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Life Arts    H3'ed 5/21/10

Photo-Essay: Haiti After the Earthquake, Part 3: Camp Corail

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Veve of Ogoun, the Haitian Vodou god of fire and iron, politics and war, who sustains triumphant revolution against oppression, as well as healing and protection in general. Some of his powerful energy will be necessary for the great task of rebuilding Haiti and Haitian society.


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By mid-Monday morning, May 10th, we had completed our tour and inspection of helter-skelter Camp Canaan and were now winding around the bumpy and dusty dirt and gravel side road leading to the joint Haitian government/NGO project adjacent to Canaan called Camp Corail. It had looked as orderly in the distance as an army bivouac, and now, as we grew closer and closer, even invoked poetic associations in my mind such as "glimmering city on the hill", for you see, the tents, which are white with metal grommets, are laid out in long and neat rows and columns that well reflect the bright and searing Haitian sun.

En route to the camp we happened across a small herd of horses grazing next to large puddles of muddy rainwater from the most recent deluges that occur rather frequently in Haiti. The horses, whose colors ranged from several shades of brown to gray-brown and a dirty white, were oblivious to us and our own horse-power driven engine, their nostrils pressed toward the ground as they nibbled on vegetation or lapped up rainwater. What was notable about each was the general lack of plumpness and solid muscle. They were all rather skinny, several with their ribs protruding pronouncedly, a reminder that even the animals are suffering from scarcity and malnutrition in Haiti. Stray dogs we saw often looked worse.

Finally the camp was in full view and we could see the sea change in accommodations between this camp and Camp Canaan, the former fraught with a myriad of jury-rigged, patchwork tents, tarps and shelters, while Camp Corail was an oasis of spacious uniformity in comparison, with white nylon mobile Quonset huts, not mere tents, with real ribbed frames and securing ropes drawn taut against stakes driven into the ground. USAID had, through partnership with World Vision and OXFAM, Catholic Relief Services, the Haitian government, IOM (International Office of Migration) and even the US Army, set up some 1300 of these huts as well as some larger "big-top tents" run by NGOs such as Save the Children and Plan (International) in Haiti to run something akin to day-care centers for the children.

One corner of Camp Corail, sparkling with white nylon Quonset huts. Note the trench or ditch in the foreground. These have been built all around the perimeter of the camp and even through the camp to serve as drain-offs for the recurring rains, which can easily flood everything, although inhabitants have told us that flooding is going on anyway when heavy rainfall hits.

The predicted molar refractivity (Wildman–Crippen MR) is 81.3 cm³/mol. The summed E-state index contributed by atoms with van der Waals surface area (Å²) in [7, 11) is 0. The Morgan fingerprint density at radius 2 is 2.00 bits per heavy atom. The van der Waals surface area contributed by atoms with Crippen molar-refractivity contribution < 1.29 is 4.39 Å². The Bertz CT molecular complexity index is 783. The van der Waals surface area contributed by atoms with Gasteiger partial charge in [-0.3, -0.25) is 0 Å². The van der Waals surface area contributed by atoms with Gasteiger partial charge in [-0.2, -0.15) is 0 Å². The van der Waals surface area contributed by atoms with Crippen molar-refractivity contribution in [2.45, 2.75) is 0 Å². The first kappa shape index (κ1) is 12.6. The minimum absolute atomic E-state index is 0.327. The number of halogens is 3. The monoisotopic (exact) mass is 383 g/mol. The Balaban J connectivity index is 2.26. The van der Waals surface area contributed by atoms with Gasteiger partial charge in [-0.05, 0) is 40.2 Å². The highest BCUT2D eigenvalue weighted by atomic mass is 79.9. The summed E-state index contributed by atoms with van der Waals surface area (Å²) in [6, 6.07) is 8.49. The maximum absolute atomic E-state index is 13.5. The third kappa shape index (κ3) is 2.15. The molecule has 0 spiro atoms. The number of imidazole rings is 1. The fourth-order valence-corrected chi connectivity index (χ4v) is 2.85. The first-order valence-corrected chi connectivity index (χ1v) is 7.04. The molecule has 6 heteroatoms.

A typical mobile Quonset hut donated by World Vision.

And, as a constant reminder of the poverty of the "tent city" we had just left behind, all one had to do was look upward toward Goat Mountain behind us to see the scattered, rough and tumble sprawl of Camp Canaan stretching across the slope:

Compared to Canaan though, this camp seemed half-devoid of people, with only a few adults or children wandering in and out of view as we proceeded, some walking down the main roadway or disappearing into huts, while a boy or two flying a kite in the brisk, warm breeze would suddenly emerge to catch our eyes.

However, according to USAID, close to 5,000 people had been relocated here from Petionville, a large suburb of Port-au-Prince actually situated above it. So apparently many people were just hunkering down in their huts to escape the sun before the later in turn began to "microwave" the same huts by high noon and force them out into the humidity and heat anyway.

Be that as it may, it is time to explore Camp Corail more now, so come with me as we take a tour and meet more of the amazing Haitian people:

A young kite flyer takes advantage of a breeze coming off the mountains. Kite flying is a popular pastime in Haiti for kids.

A rather large water-bladder provides potable water for the camp. If the water quality comes up short, individuals have to add chlorine pills and such to purify it further. Many camps have poor water quality.

A camp resident who is filling up a bottle and perhaps washing some utensils flashes me the victory sign.

Two youngsters take a liking both to us and our blue Dodge Raider.

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I am a student of history, religion, exoteric and esoteric, the Humanities in general and a tempered advocate for the ultimate manifestation of peace, justice and the unity of humankind through self-realization and mutual respect, although I am not (more...)
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